Scientist proposes new definition of a planet
Pluto hogs the spotlight in the continuing scientific debate over what is and what is not a planet, but a less conspicuous argument rages on about the planetary status of massive objects outside our solar system. The dispute is not just about semantics, as it is closely related to how giant planets like Jupiter form.
Johns Hopkins University astrophysicist Kevin Schlaufman aims to settle the dispute.
In a paper just published in the Astrophysical Journal, Schlaufman has set the upper boundary of planet mass between four and 10 times the mass of the planet Jupiter.
Schlaufman, an assistant professor in the university's Department of Physics & Astronomy, says setting a limit is possible now mainly due to improvements in the technology and techniques of astronomical observation. The advancements have made it possible to discover many more planetary systems outside our solar system and therefore possible to see robust patterns that lead to new revelations.
"While we think we know how planets form in a big picture sense, there's still a lot of detail we need to fill in," Schlaufman said. "An upper boundary on the masses of planets is one of the most prominent details that was missing."
The conclusions in the new paper are based on observations of 146 solar systems, Schlaufman said, is the fact that almost all the data he used was measured in a uniform way. The data are more consistent from one solar system to the next, and so more reliable.
Defining a planet, distinguishing it from other celestial objects, is a bit like narrowing down a list of criminal suspects. It's one thing to know you're looking for someone who is taller than 5-foot-8, it's another to know your suspect is between 5-foot-8 and 5-foot-10.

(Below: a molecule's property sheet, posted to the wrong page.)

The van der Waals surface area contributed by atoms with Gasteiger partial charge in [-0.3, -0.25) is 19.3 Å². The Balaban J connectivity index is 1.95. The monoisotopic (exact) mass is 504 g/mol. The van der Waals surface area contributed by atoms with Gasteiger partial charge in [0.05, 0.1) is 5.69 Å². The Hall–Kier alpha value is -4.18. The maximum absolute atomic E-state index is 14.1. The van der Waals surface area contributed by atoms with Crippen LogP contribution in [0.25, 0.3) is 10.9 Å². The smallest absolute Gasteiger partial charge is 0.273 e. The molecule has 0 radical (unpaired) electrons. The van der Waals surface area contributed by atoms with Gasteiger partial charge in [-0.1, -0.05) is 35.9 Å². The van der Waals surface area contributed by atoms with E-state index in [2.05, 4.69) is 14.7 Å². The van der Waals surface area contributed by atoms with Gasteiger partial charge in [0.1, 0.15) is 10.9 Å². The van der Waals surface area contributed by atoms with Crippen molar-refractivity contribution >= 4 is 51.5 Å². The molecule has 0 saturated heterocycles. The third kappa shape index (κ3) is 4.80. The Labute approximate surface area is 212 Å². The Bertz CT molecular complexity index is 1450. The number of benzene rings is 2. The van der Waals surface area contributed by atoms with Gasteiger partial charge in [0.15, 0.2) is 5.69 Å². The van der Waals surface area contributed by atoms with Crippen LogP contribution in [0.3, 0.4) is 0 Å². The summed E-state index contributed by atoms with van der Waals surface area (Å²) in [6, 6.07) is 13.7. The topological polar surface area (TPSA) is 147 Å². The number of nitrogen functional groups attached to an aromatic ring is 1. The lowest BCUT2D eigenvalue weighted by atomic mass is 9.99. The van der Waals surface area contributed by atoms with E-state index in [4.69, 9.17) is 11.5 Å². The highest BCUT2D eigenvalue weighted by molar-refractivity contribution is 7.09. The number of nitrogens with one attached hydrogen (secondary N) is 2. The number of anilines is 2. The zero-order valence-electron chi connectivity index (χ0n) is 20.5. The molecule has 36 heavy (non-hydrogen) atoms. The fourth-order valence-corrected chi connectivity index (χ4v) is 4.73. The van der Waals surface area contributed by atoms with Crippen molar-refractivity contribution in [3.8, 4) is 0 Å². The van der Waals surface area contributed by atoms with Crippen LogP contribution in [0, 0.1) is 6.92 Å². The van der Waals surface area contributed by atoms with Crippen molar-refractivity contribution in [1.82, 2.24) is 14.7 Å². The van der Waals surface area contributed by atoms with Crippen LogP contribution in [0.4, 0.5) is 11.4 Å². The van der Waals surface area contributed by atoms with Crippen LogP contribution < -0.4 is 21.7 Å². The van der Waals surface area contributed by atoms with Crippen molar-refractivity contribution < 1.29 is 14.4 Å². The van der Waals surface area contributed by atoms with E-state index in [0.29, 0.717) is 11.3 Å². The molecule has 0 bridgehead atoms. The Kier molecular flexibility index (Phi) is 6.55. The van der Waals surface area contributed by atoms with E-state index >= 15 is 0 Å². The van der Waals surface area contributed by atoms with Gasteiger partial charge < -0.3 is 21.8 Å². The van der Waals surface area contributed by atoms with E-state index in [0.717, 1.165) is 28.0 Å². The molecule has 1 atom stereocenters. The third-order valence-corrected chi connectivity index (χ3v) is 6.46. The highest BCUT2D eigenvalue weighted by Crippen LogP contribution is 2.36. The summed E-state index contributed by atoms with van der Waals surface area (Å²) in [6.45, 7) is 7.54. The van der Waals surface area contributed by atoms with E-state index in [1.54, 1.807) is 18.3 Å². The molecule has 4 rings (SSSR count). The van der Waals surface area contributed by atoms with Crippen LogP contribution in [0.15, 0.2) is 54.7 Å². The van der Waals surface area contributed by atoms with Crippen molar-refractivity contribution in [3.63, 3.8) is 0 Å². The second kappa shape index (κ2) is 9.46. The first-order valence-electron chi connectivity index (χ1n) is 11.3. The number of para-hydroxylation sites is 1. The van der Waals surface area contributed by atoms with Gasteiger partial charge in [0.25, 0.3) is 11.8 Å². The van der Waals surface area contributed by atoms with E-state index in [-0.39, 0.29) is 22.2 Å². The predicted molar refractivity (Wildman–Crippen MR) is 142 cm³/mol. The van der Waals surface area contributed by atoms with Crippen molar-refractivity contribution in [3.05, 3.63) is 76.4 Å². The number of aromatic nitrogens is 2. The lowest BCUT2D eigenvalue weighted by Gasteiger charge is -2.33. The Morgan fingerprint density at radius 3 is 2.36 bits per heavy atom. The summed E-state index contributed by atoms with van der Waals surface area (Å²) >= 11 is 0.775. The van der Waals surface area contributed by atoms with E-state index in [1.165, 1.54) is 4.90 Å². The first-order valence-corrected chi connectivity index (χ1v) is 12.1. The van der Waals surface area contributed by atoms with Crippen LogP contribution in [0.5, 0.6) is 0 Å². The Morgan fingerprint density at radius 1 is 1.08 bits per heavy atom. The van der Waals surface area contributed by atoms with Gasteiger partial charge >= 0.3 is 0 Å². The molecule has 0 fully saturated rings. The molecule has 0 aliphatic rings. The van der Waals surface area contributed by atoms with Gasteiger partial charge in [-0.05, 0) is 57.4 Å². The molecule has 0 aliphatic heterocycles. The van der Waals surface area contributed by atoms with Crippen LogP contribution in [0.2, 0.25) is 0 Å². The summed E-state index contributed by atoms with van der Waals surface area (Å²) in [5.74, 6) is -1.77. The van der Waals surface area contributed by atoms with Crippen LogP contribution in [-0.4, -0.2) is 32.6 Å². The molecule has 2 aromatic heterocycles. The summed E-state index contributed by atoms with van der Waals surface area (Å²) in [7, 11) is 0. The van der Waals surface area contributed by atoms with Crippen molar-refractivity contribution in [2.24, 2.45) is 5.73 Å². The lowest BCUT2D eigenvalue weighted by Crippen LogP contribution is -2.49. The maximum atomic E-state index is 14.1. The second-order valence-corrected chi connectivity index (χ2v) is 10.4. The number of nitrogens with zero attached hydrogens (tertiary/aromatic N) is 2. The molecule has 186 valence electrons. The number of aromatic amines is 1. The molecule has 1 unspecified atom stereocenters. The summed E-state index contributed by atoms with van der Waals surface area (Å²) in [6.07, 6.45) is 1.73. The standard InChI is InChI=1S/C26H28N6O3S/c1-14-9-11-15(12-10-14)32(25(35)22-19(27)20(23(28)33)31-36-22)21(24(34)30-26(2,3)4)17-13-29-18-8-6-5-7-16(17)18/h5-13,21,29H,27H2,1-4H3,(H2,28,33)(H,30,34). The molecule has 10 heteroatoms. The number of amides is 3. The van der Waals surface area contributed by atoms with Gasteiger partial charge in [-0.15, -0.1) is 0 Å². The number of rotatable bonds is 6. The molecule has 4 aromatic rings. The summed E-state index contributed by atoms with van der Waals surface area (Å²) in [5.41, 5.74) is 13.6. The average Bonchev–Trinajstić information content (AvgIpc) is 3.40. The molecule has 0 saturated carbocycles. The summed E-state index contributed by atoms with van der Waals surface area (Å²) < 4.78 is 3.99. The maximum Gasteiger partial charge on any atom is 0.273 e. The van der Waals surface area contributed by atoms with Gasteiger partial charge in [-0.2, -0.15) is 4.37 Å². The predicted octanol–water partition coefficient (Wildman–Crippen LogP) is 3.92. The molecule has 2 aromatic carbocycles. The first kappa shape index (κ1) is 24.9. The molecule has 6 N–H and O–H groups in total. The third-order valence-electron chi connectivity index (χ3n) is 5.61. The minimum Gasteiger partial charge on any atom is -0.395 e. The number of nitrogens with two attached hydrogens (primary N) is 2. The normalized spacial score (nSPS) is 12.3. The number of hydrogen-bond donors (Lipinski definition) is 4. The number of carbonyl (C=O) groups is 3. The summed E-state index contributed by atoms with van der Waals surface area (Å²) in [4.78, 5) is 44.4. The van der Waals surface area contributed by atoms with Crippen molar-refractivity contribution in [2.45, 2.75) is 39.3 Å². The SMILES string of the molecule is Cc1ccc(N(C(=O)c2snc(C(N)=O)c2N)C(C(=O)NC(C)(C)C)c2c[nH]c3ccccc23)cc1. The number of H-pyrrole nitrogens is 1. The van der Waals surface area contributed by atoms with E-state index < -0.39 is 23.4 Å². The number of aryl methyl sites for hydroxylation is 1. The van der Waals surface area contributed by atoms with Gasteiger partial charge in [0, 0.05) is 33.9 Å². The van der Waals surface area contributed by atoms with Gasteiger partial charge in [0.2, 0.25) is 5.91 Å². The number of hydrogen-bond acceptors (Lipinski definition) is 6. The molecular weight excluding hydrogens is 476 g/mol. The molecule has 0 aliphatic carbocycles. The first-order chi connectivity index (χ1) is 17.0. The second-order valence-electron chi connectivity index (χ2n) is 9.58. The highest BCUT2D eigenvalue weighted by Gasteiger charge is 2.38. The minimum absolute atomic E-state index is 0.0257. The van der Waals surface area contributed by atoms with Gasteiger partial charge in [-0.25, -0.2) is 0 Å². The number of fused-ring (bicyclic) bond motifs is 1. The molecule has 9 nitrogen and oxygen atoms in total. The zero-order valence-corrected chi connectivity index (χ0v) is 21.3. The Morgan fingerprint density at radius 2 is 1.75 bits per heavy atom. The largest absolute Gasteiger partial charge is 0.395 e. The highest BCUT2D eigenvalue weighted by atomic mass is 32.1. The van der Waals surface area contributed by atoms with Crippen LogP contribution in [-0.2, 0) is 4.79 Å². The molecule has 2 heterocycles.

In this instance, investigators want to distinguish between two suspects: a giant planet and a celestial object called a brown dwarf. Brown dwarfs are more massive than planets, but less massive than the smallest stars. They are thought to form as stars do.
For decades brown dwarfs have posed a problem for scientists: how to distinguish low-mass brown dwarfs from especially massive planets? Mass alone isn't enough to tell the difference between the two, Schlaufman said. Some other property was needed to draw the line.
In Schlaufman's new argument, the missing property is the chemical makeup of a solar system's own sun. He says you can know your suspect, a planet, not just by his size, but also by the company he keeps. Giant planets such as Jupiter are almost always found orbiting stars that have more iron than our sun. Brown dwarfs are not so discriminating.
That's where his argument engages the idea of planet formation. Planets like Jupiter are formed from the bottom-up by first building-up a rocky core that is subsequently enshrouded in a massive gaseous envelope. It stands to reason that they would be found near stars heavy with elements that make rocks, as those elements provide the seed material for planet formation. Not so with brown dwarfs.
Brown dwarfs and stars form from the top-down as clouds of gas collapse under their own weight.
Schlaufman's idea was to find the mass at which point objects stop caring about the composition of the star they orbit. He found that objects more massive than about 10 times the mass of Jupiter do not prefer stars with lots of elements that make rocks and therefore are unlikely to form like planets.